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‘Keep public land in public hands for public good’ — Seattle looks for path to use surplus city land for affordable housing

“The Mercer Megablock”

During Wednesday afternoon’s Seattle City Council finance and neighborhoods committee hearing, the council members and housing advocates will discuss revised policies and procedures for dealing with city-owned surplus land, building on a resolution sponsored by Council member Teresa Mosqueda that allows Seattle City Light “to sell surplus property for affordable housing purposes at a price and on terms and conditions negotiated by City Light, and as approved by the City Council through ordinance authorizing such disposition,” according to the resolution.

“Keep public land in public hands for public good,” Laura Loe Bernstein, founder of Share The Cities, said “This is the bare minimum we should be doing to prevent the next housing crisis.”

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The Seattle City Council’s policy, which passed unanimously earlier this summer, is similar to a bill passed by the Washington state legislature in March 2018. HB2382 promotes using public property for public benefit, such as affordable housing for low-income households, meaning those making less than 80% of area median income. The bill directed individual cities to pass resolutions much like Mosqueda’s.

Now, council member Mosqueda’s office is working with equitable housing stakeholders on a resolution that extends to all city-owned parcels, except those of City Light which are governed under separate policies and procedures. In the coming months, Mosqueda’s team will be working with neighboring jurisdictions to broaden the scope of this policy, according to the Seattle City Council website.

Mosqueda wants to prioritize “housing for disposition for the next five years and explicitly setting rules to give notice to community groups.”

“By adopting clear policies that prioritize use of surplus properties for this type of development, while also encouraging additional community amenities and assets as part of that development (such as open spaces, childcare facilities, health clinics, etc.), we can ensure that our guiding principles for public property are uses that met the greatest needs of neighborhoods across Seattle, one of the most important being an assurance that all families have access to sustainably affordable homes,” a statement from her office reads.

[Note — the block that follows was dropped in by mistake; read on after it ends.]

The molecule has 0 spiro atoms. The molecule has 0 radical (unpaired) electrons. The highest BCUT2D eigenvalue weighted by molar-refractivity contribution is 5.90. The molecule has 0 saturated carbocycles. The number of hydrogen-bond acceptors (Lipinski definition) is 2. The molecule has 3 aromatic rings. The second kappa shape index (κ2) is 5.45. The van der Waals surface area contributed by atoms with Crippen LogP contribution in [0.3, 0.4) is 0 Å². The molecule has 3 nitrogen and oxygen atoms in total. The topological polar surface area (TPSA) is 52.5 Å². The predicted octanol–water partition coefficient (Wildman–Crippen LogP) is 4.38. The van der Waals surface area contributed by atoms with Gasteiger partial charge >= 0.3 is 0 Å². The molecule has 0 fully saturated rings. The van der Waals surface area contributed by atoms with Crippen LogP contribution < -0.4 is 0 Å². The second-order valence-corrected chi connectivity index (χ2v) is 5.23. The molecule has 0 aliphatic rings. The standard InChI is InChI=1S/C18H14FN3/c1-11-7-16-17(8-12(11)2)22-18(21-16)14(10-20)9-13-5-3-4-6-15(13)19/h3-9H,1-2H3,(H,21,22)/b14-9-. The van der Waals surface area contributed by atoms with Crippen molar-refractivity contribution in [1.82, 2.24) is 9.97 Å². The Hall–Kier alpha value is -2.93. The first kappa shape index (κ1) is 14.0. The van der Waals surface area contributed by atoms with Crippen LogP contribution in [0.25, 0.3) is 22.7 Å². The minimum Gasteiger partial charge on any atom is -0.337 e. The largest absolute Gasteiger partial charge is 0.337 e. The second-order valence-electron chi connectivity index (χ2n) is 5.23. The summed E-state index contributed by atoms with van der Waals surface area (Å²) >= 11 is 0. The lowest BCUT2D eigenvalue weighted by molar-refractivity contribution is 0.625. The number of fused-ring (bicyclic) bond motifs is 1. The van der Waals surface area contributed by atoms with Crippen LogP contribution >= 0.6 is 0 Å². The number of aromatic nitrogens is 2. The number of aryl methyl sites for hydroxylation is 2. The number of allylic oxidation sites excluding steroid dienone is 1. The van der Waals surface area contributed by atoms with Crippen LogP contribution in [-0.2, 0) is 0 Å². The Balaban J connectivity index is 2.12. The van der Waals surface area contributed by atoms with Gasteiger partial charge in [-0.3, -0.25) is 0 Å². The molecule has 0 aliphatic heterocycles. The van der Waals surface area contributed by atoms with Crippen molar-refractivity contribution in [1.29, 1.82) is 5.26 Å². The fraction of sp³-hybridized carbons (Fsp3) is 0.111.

Under Resolution 31387, if passed, 80% of proceeds from the disposition of surplus property will also go to affordable housing causes, such as the Low-Income Housing Fund or the Equitable Development Fund.

The high cost of land in Seattle is a barrier to stable affordable housing in the city.

Usually, governments must sell land at fair market value so that taxpayers get the most bang for their buck and agencies don’t lose revenue, but advocates argue that this concept actually serves a greater public benefit.

“To me it’s about creating a movement for long term de-financialization of housing,” Loe Bernstein said. “Housing as [a] human right not a tool for homeowners to have a nest egg investment for retirement and not for global speculators.”

Loe Bernstein used the example of the so-called “Mercer Megablock,” two huge plots of land that the city is in the process of selling in South Lake Union. Instead of becoming affordable housing, these plots are expected to be sold at a rate too expensive for developers.

“We should not be selling these blocks to the highest bidder. We should be using this publicly owned land for public benefits and affordable housing,” Cary Moon and Michael Eliason wrote in Crosscut of these plots. “Imagine the example we could set for cities around the world.”

As of May, City Light owned 176 properties, five of which are undeveloped surplus properties, according to an assessment of city-owned properties from 2017. Beyond City Light, there are a number of other surplus properties owned by Seattle Public Utilities and Finance and Administrative Services.

“The city is in a housing crisis and if the land is no longer needed for city purposes we should be building housing,” Patience Malaba, advocacy mobilization manager at the Housing Development Consortium told CHS. “We urge Council to support Councilmember Mosqueda’s policy change proposal and embrace the urgency of this moment by using every available tool at our disposal to create more affordable housing that will serve low income families.”